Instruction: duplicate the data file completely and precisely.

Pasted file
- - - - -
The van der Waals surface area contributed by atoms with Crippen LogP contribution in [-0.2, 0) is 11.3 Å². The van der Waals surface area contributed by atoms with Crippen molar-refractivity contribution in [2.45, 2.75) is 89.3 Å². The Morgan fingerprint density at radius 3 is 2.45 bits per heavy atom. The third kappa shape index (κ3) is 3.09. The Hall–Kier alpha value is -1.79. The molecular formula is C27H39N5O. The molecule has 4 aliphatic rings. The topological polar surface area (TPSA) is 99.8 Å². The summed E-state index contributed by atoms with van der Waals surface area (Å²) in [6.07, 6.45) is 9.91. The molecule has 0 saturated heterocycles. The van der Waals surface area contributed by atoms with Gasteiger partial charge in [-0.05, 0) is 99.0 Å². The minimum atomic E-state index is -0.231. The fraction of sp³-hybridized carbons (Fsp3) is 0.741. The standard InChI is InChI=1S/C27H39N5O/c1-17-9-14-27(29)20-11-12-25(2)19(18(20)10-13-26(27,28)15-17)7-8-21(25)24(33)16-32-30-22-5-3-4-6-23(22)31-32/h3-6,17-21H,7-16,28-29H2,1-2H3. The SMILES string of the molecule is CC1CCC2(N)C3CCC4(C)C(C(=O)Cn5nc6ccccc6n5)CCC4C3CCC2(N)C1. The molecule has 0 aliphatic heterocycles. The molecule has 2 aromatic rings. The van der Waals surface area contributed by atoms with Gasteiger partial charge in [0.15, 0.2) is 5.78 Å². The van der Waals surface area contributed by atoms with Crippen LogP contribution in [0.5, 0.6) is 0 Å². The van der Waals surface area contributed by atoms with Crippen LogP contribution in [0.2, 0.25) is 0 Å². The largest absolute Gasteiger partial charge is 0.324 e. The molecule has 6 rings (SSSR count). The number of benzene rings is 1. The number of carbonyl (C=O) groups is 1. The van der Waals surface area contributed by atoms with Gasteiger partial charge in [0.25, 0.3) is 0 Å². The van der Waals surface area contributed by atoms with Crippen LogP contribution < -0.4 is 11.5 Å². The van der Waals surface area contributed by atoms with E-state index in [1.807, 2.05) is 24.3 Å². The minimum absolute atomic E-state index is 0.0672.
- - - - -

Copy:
The van der Waals surface area contributed by atoms with Crippen LogP contribution in [-0.2, 0) is 11.3 Å². The van der Waals surface area contributed by atoms with Crippen molar-refractivity contribution in [2.45, 2.75) is 89.3 Å². The Morgan fingerprint density at radius 3 is 2.45 bits per heavy atom. The third kappa shape index (κ3) is 3.09. The Hall–Kier alpha value is -1.79. The molecular formula is C27H39N5O. The molecule has 4 aliphatic rings. The topological polar surface area (TPSA) is 99.8 Å². The summed E-state index contributed by atoms with van der Waals surface area (Å²) in [6.07, 6.45) is 9.91. The molecule has 0 saturated heterocycles. The van der Waals surface area contributed by atoms with Gasteiger partial charge in [-0.05, 0) is 99.0 Å². The minimum atomic E-state index is -0.231. The fraction of sp³-hybridized carbons (Fsp3) is 0.741. The standard InChI is InChI=1S/C27H39N5O/c1-17-9-14-27(29)20-11-12-25(2)19(18(20)10-13-26(27,28)15-17)7-8-21(25)24(33)16-32-30-22-5-3-4-6-23(22)31-32/h3-6,17-21H,7-16,28-29H2,1-2H3. The SMILES string of the molecule is CC1CCC2(N)C3CCC4(C)C(C(=O)Cn5nc6ccccc6n5)CCC4C3CCC2(N)C1. The molecule has 0 aliphatic heterocycles. The molecule has 2 aromatic rings. The van der Waals surface area contributed by atoms with Gasteiger partial charge in [0.15, 0.2) is 5.78 Å². The van der Waals surface area contributed by atoms with Crippen LogP contribution in [0.5, 0.6) is 0 Å². The van der Waals surface area contributed by atoms with Crippen LogP contribution in [0.2, 0.25) is 0 Å². The largest absolute Gasteiger partial charge is 0.324 e. The molecule has 6 rings (SSSR count). The number of benzene rings is 1. The number of carbonyl (C=O) groups is 1. The van der Waals surface area contributed by atoms with Gasteiger partial charge in [0.25, 0.3) is 0 Å². The van der Waals surface area contributed by atoms with Crippen LogP contribution < -0.4 is 11.5 Å². The van der Waals surface area contributed by atoms with E-state index in [1.807, 2.05) is 24.3 Å². The minimum absolute atomic E-state index is 0.0672.